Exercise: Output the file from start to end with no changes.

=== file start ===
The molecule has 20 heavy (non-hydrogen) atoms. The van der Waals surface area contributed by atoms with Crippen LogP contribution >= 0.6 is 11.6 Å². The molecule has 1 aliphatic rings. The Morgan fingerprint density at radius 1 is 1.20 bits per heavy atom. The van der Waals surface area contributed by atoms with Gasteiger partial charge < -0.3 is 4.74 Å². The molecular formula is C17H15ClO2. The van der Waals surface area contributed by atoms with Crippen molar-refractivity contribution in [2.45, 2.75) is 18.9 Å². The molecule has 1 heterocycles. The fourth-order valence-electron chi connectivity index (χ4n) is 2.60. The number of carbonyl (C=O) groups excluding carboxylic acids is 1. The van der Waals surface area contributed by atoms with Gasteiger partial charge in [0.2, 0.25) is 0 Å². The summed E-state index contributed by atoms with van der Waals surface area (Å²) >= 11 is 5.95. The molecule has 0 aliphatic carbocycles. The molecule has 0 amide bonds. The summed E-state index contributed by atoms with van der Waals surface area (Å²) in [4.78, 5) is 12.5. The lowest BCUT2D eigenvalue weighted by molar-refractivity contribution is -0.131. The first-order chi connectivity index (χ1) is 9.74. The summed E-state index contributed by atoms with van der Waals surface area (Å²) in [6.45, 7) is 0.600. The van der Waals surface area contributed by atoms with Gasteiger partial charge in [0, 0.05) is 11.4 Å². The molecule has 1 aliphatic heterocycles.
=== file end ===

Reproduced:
The molecule has 20 heavy (non-hydrogen) atoms. The van der Waals surface area contributed by atoms with Crippen LogP contribution >= 0.6 is 11.6 Å². The molecule has 1 aliphatic rings. The Morgan fingerprint density at radius 1 is 1.20 bits per heavy atom. The van der Waals surface area contributed by atoms with Gasteiger partial charge < -0.3 is 4.74 Å². The molecular formula is C17H15ClO2. The van der Waals surface area contributed by atoms with Crippen molar-refractivity contribution in [2.45, 2.75) is 18.9 Å². The molecule has 1 heterocycles. The fourth-order valence-electron chi connectivity index (χ4n) is 2.60. The number of carbonyl (C=O) groups excluding carboxylic acids is 1. The van der Waals surface area contributed by atoms with Gasteiger partial charge in [0.2, 0.25) is 0 Å². The summed E-state index contributed by atoms with van der Waals surface area (Å²) >= 11 is 5.95. The molecule has 0 aliphatic carbocycles. The molecule has 0 amide bonds. The summed E-state index contributed by atoms with van der Waals surface area (Å²) in [4.78, 5) is 12.5. The lowest BCUT2D eigenvalue weighted by molar-refractivity contribution is -0.131. The first-order chi connectivity index (χ1) is 9.74. The summed E-state index contributed by atoms with van der Waals surface area (Å²) in [6.45, 7) is 0.600. The van der Waals surface area contributed by atoms with Gasteiger partial charge in [0, 0.05) is 11.4 Å². The molecule has 1 aliphatic heterocycles.